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Sunday
Apr042010

Visualizing Jaundice in the Newborn

After a baby's birth, one of the things a midwife does is check for jaundice. (Jaundice will be discussed in the "Jaundice" post.) One way, shown here, is to gently press one's thumb into the baby's skin to see if there is a different colored/yellow thumbprint left once the thumb is removed.

1. Look at the whole baby.

2. Does the baby have a red color or a yellow tinge. (A bright red color is indicative of polycythemia, which moves to jaundice as it resolves, but jaundice also occurs without polycythemia. I'll talk about polycythemia when I get a baby that has it.)

3. If you see the baby darker in the upper body, yet lighter in the lower body, the jaundice isn't terribly pronounced, letting you know the bilirubin isn't very high. In this picture, however, you see a baby with yellowing down to her toes,  causing me enough concern to send the parents in for a "bili check." However, because the baby didn't have any other symptoms of serious jaundice, the doctor said they could remain home, nursing like crazy to help the bilirubin pass through the system.

4. Pressing, starting at the chest and moving down the body, note where the lowest area is that turns yellow after letting pressure release. Chart that location.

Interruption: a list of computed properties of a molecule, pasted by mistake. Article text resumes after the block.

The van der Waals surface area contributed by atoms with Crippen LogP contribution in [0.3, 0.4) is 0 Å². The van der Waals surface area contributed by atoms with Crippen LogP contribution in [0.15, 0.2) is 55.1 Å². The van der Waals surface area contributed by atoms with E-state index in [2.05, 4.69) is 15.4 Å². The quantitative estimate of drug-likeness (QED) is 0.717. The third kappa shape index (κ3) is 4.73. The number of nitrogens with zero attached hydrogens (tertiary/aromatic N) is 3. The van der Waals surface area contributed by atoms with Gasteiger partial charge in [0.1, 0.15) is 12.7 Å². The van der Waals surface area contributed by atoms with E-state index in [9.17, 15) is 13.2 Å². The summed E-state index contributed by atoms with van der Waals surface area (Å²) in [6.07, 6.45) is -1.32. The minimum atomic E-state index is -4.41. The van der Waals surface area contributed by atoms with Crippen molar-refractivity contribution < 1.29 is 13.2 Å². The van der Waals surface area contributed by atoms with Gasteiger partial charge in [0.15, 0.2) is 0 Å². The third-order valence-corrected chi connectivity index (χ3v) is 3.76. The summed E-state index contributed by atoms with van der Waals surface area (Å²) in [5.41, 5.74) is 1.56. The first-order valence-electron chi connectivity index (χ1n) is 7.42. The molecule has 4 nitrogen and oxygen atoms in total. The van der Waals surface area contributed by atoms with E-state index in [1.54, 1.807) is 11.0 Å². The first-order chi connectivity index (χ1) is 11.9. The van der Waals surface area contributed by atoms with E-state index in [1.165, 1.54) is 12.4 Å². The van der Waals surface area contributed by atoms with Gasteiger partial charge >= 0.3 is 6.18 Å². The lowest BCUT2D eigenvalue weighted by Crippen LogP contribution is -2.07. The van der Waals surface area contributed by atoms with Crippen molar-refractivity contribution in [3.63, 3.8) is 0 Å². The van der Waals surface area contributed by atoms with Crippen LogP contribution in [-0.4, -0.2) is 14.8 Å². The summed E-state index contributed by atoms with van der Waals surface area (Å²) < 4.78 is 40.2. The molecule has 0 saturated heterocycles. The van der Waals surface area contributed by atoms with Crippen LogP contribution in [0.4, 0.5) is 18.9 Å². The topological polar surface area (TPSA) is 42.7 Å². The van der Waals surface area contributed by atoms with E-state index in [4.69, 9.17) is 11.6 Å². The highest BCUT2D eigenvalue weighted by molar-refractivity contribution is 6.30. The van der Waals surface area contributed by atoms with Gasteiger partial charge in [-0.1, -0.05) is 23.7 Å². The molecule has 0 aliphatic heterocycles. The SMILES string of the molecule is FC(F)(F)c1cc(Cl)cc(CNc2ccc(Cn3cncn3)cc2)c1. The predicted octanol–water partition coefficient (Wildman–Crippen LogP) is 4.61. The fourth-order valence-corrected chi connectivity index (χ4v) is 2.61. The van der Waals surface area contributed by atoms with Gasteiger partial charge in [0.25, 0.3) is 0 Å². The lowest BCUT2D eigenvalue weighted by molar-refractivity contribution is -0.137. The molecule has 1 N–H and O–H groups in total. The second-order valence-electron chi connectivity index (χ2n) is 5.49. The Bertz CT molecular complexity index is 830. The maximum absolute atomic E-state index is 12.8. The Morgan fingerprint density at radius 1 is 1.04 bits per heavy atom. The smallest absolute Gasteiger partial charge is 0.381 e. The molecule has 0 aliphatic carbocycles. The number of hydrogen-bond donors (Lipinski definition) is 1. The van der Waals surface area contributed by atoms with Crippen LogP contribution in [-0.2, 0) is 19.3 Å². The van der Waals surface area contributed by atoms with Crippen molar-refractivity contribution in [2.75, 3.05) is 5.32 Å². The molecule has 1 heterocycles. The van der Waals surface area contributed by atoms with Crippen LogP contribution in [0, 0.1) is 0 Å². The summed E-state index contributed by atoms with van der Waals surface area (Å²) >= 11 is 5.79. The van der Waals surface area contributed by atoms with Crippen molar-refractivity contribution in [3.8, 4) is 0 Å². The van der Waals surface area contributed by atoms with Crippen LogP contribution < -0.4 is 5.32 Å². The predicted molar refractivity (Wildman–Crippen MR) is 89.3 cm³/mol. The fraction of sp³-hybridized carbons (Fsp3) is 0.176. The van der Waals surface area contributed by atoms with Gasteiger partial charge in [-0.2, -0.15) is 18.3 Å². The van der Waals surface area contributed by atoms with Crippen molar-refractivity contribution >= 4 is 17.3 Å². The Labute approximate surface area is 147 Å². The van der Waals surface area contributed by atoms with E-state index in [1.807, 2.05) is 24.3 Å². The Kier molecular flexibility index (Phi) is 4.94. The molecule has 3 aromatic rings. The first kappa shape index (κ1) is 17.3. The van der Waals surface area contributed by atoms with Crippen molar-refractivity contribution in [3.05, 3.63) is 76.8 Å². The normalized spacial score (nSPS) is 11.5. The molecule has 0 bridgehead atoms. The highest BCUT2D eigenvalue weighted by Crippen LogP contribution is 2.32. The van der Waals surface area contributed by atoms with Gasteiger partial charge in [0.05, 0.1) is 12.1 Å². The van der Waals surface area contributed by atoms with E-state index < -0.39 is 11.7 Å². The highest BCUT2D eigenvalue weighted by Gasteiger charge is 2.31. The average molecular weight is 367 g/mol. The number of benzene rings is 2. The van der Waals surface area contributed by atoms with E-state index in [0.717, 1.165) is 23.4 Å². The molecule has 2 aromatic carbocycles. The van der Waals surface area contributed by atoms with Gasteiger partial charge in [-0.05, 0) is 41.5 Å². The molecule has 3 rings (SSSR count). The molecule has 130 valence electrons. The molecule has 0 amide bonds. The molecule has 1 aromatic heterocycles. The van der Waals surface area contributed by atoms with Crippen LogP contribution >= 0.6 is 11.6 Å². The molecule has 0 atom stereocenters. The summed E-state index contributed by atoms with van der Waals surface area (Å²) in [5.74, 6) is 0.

5. Decide, based on experience, whether the baby needs to be seen or if leaving mom and baby alone to work it out is the best option.

(More in "Jaundice" post.)

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Reader Comments (2)

My first had polycythemia (pretty severe too) as a result of a CHD that was making her blood oxygen levels low. The homebirth midwife erroneously thought at first that it was because we had let the cord pulse an unusually long time, but that actually ought to make no difference at all.

April 4, 2010 | Unregistered CommenterLily

My daughter had breast milk jaundice. It probably lasted about 3-4 weeks total. My husband and I are both redheads, our daughter is too, and we are all very pale skinned. Her skin was *very* yellow (eyes were fine) and made me nervous but her levels were always low.

My friend and her husband are both olive skinned, so is her son. He remained a few extra days in the birth center under the lights for high levels (possibly ABO related). He didn't look yellow at all.

Funny how natural skin tone can change the appearance of jaundice.

April 7, 2010 | Unregistered CommenterJen

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